IFPAC and the ‘State-of-the-Art’ in PAT

March 28, 2014
Continuous manufacturing’s rising star has process analytical technologies at its heart.

Everybody uses (and mostly misuses) this term. What does state-of-the-art (SOTA) really mean? If you live in a developing country, a bicycle may be SOTA transportation. Just because an instrument or piece of machinery is “new” doesn’t mean it is “improved.” I have seen the same electronics (from a 5-year-old instrument) in a newer, often smaller box … and its makers make believe that, because it is so, it is an “improvement.”

As with most technologies, almost all instruments and software improve with time, albeit often in tiny increments. Some truly make significant leaps technologically. For example, making a grating-based instrument’s resolution move from 10nm to 8.5nm is nice, but changing to a diode-array or AOTF (acousto-optic tunable filter) is a real jump. Overall, individual advances continue in most all analytical equipment. To paraphrase the Olympic slogan, instrument designers continue to pursue goals of “smaller, faster and cheaper.”

But no matter which piece of equipment one examines, it is still a tool to measure and control. The real star(s) of the show were the many papers on continuous manufacturing (CM). (There are a few manufacturers of commercial equipment which may be seen, if you review the IFPAC program online.) At least a dozen presentations showcased the concept, not only for final product, but in product development, where the size and speed of making varied batches lends itself to performing a Design of Experiment (DoE) in far less time, using far less materials.

Martin Warman (Vertex) presented two papers where he showed the huge savings in API alone, when using CM for DoE. Using “normal” or full-factor DoE for, say, three levels (high, nominal, low) of nine factors (API, lubricant, temp., etc.), we would have to produce 512 (29) lots. If we used a DoE with a Plackett-Burman equation, we would only need to produce 29 batches. Using conventional batch-wise production techniques, this could still take several weeks. Using CM, the same number of “batches” would only take a day or two. The size of the batches would also differ greatly. Since we need to do a DoE on “production-size” lots, the cost of materials would be strikingly different.

In CM, the development lot size is the production lot size, saving huge amounts of both API and excipients, not to mention cleaning time of the equipment between batches. Assume a 100 kg “normal” batch versus a 10 kg CM batch, for example. If we have 10% API in the formulation, the former uses 10 kg of API, while the latter only needs 1 kg. If we assume a mere $100/kg for the API, the “normal” sized lots would cost 29 lots x $1,000/lot = $29,000 just for the API. Using CM, the API cost would be only $2,900, and that doesn’t include time, equipment and labor savings.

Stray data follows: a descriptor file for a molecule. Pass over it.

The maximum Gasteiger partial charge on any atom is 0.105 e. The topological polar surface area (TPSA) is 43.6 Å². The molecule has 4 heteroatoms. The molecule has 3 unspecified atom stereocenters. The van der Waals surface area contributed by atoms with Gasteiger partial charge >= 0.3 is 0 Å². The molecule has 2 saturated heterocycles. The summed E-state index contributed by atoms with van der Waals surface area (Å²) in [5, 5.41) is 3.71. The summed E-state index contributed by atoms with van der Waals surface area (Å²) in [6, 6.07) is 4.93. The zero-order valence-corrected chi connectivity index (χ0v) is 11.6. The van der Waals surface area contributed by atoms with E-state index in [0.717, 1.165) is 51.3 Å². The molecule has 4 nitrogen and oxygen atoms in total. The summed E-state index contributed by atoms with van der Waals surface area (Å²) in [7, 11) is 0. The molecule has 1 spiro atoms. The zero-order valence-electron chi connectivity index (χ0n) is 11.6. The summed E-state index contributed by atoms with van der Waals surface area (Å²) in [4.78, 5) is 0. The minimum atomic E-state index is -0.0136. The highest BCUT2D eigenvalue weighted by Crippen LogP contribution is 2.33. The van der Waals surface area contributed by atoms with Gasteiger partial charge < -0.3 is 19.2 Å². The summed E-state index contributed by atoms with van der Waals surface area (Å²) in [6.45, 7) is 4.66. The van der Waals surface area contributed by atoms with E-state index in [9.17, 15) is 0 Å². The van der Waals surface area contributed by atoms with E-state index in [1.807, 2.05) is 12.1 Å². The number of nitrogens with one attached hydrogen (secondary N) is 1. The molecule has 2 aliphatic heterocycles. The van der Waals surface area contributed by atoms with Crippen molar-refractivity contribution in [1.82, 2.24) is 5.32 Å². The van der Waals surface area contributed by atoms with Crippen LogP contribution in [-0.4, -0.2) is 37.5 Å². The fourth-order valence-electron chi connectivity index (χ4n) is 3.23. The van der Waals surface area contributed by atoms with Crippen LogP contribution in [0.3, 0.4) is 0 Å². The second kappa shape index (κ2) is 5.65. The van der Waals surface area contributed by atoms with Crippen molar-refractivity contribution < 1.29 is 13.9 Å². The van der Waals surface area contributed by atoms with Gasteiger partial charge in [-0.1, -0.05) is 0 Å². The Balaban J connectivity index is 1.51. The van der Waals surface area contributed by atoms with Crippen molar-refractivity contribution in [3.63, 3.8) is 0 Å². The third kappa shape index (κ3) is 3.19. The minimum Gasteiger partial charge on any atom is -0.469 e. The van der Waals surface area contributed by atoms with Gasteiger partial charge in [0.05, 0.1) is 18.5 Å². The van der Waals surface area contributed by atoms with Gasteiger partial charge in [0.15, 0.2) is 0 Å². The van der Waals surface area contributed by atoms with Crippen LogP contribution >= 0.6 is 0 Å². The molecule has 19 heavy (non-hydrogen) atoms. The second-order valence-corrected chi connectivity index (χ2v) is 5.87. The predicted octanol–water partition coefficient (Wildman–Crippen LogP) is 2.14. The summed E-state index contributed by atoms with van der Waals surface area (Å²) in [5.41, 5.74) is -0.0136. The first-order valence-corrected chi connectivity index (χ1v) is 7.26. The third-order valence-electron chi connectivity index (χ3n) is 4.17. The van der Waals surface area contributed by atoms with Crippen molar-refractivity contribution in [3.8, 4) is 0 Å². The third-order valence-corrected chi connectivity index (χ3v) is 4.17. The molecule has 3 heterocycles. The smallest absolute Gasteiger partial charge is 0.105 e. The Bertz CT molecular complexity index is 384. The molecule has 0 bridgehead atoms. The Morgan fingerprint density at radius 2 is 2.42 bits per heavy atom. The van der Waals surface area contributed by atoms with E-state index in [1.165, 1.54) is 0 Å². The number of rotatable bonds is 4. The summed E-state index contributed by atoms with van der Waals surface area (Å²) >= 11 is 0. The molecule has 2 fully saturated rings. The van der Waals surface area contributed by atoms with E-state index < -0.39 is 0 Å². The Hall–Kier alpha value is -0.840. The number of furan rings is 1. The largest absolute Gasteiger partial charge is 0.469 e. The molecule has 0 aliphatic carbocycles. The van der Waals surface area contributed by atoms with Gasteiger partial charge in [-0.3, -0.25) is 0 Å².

The other benefit is that, since the CM batch size is the same for development as for production, over a year may be saved in scale-up efforts for each product. This means a quicker filing and faster time-to-market for the product, whether it is on a NDA or ANDA. The former allows for longer production under patent protection, while the latter allows a generic company to be quicker to market. Since many formulations may be made in a short time period, there is also a chance to optimize the formulation (which sugar, for example) for optimum blood levels and time to that optimum for far less money.
Best of all, when using correct CM, all portions are under control. There are PAT devices at every step, measuring and controlling the process. The size of the “lot” allows for faster response to and potential OOS event. Should the process make an excursion, at worst only a small amount of material is at risk. In a conventional process, several hundred kilos of material are at risk in an OOS event.

Finally, the space needed for a CM suite is far smaller than a standard production facility. The “footprint” can be the size of a normal conference room and need only be two stories high. Compare this with the standard rooms needed for blenders, granulators/dryers, tableting machines and such. Also, since the process is continuous, warehouse facilities — normally used to store intermediates — will no longer be needed. We have a win-win-win situation when CM is properly used. Time, space, utilities and labor are all saved by using CM in lieu of current production methods. That is really the “state of the art” in Pharma.

About the Author

Emil W. Ciurczak | contributing editor